IN THE UNITED STATES DISTRICT COURT
FOR THE NORTHERN DISTRICT OF ILLINOIS
v. Civil Action No. 12-0014
Officer Christopher L. Cue &
a municipal corporation,
Plaintiff’s Opposition to Defendant's Motion for Summary Judgment
NOW COMES the Plaintiff’s, AUSTIN BENNAZA (“Bennaza”), a citizen of the United Stated domiciled in Illinois, by and through his attorneys, CHEATEM & LIE, reply to Defendants’, POLICE OFFICER Christopher Cue and THE VILLAGE OF KENILWORTH (“Kenilworth), a municipal corporation, Motion to Dismiss pursuant to Federal Rule 12(b)(6) and in support of his cause of action states the following:
Plaintiff’s Complaint commencing this cause of action was brought before the United States District Court, Northern District of Illinois, before the Honorable Michael Meadon September 15, 2012. On November 1, 2012, Defendants filed a Motion to Dismiss Plaintiffs' Complaint, pursuant to FED. R. CIV. P. 12(b)(6) and 12(c). Subsequently, Defendants filed a motion for summary judgment, renewing their Rule 12(b)(6) ground for dismissal. This motion has been scheduled for hearing on November 29, 2012.
Standard For A Motion to Dismiss and for Summary Judgment
and for Summary Judgment
Court should not grant a motion
to dismiss unless it appears beyond doubt that the
plaintiff cannot prove his claim under any
set of facts consistent with the complaint. Brown
Budz, 398 F.3d
904, 908-909 (7th Cir.2005). ‘[I]f it is possible to hypothesize a
set of facts, consistent with the complaint, that would entitle the plaintiff
relief, dismissal under Rule
12(b)(6) is inappropriate.’ Brown, 398 F.3d
at 909”. Key
Illinois Dept. of State Police,
WL 3229999 (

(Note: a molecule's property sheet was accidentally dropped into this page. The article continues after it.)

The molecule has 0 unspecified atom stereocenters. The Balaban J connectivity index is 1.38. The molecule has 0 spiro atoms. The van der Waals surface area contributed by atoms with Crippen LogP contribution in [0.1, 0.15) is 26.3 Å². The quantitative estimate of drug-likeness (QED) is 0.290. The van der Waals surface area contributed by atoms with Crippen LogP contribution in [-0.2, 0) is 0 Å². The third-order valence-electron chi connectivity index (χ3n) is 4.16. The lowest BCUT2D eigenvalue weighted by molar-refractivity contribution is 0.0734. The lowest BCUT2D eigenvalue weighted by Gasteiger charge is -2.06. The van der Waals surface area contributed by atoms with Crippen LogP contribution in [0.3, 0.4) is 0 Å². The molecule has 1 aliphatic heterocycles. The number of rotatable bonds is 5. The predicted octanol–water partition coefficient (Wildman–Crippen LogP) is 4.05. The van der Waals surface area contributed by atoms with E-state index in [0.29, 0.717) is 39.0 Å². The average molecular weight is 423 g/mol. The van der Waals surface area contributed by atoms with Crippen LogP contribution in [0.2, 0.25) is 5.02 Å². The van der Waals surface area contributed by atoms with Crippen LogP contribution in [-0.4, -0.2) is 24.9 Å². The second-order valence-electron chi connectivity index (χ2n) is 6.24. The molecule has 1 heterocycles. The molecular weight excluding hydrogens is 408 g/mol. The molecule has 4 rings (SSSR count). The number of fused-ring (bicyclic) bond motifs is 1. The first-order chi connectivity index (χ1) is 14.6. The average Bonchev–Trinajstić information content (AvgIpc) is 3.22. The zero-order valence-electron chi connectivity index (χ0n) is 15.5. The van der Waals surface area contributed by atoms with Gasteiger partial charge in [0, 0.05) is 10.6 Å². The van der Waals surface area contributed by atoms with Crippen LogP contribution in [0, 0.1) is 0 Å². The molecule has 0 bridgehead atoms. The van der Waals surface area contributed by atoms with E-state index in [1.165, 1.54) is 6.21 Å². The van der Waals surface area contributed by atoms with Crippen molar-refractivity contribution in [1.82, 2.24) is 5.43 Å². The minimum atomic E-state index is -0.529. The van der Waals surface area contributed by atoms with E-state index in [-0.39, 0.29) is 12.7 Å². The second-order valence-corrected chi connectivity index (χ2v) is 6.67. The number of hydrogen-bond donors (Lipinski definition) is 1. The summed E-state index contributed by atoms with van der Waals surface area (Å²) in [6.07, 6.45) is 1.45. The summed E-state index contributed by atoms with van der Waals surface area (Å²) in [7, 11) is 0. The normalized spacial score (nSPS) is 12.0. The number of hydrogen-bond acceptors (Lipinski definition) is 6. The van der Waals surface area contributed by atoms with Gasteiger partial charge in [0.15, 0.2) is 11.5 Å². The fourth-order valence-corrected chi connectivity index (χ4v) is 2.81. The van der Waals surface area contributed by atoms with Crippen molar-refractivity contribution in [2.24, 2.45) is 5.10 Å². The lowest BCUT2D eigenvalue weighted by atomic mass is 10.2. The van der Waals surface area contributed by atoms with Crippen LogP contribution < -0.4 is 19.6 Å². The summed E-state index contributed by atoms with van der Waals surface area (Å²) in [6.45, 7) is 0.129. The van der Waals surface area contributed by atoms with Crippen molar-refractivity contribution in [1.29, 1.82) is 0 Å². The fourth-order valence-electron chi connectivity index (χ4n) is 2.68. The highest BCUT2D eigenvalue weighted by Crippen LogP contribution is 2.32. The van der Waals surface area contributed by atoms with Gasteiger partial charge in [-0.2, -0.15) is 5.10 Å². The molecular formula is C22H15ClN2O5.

Plaintiff’s Affidavit, and the Deposition of Officer Lawlis provide sufficient evidence to meet the threshold requirement of the burden of production, therefore the trier of fact could decide that Plaintiff is entitled to relief and this matter should proceed to trial.
A. Viewing all claims in a light most favorable to the Plaintiff, then as a matter of law, Plaintiff is entitled to redress.
It has been stipulated to that Defendant, Christopher Cue, was at
all times relevant hereto an officer of the Kenilworth Police Department
and therefore an agent of Co-Defendant,
Mr. Bennaza’s affidavit attested to his having a valid driver’s license and the Defendant, in his deposition, offered no scientific evidence  that Mr. Bennaza was under the influence or that he drove his car in a dangerous manner. Thereafter, accepting all allegations previously stated in Plaintiff’s Complaint as fact, as is the appropriate standard for deciding that there is no legal claim upon which relief may be granted, Bennaza was lawfully driving his motor vehicle when without probable cause he was stopped by Officer Cue.
The lack of probable cause made the stop an illegal seizure of Bennaza’s person and thereby violated the 4th Amendment protection against unreasonable seizures and deprived Mr. Bennaza of his Constitutional rights. 28 U.S.C. § 1983 provides that if such depravations should occur those persons responsible “shall be liable to the party injured in an action at law.”
The Plaintiff, by not consenting to the search and having asserted his privilege to drive on the road with a valid driver’s license, has met burden of production that he was entitled to drive on the road and he could do so without fear of an unreasonable seizure by an individual acting under the color of state law. The burden therefore has shifted to the Defendants. Defendants have made some subjective observations that could support their defense, for example that Mr. Bennaza was driving “erratically”; however, Lawlis’s own deposition indicates that Mr. Bennaza had total control of his vehicle as “he pulled over very quickly.” Therefore, as the defendants have not met the threshold to have this matter decided by summary judgment because there are a great many controverted facts, this matter should be decided after formal proceedings.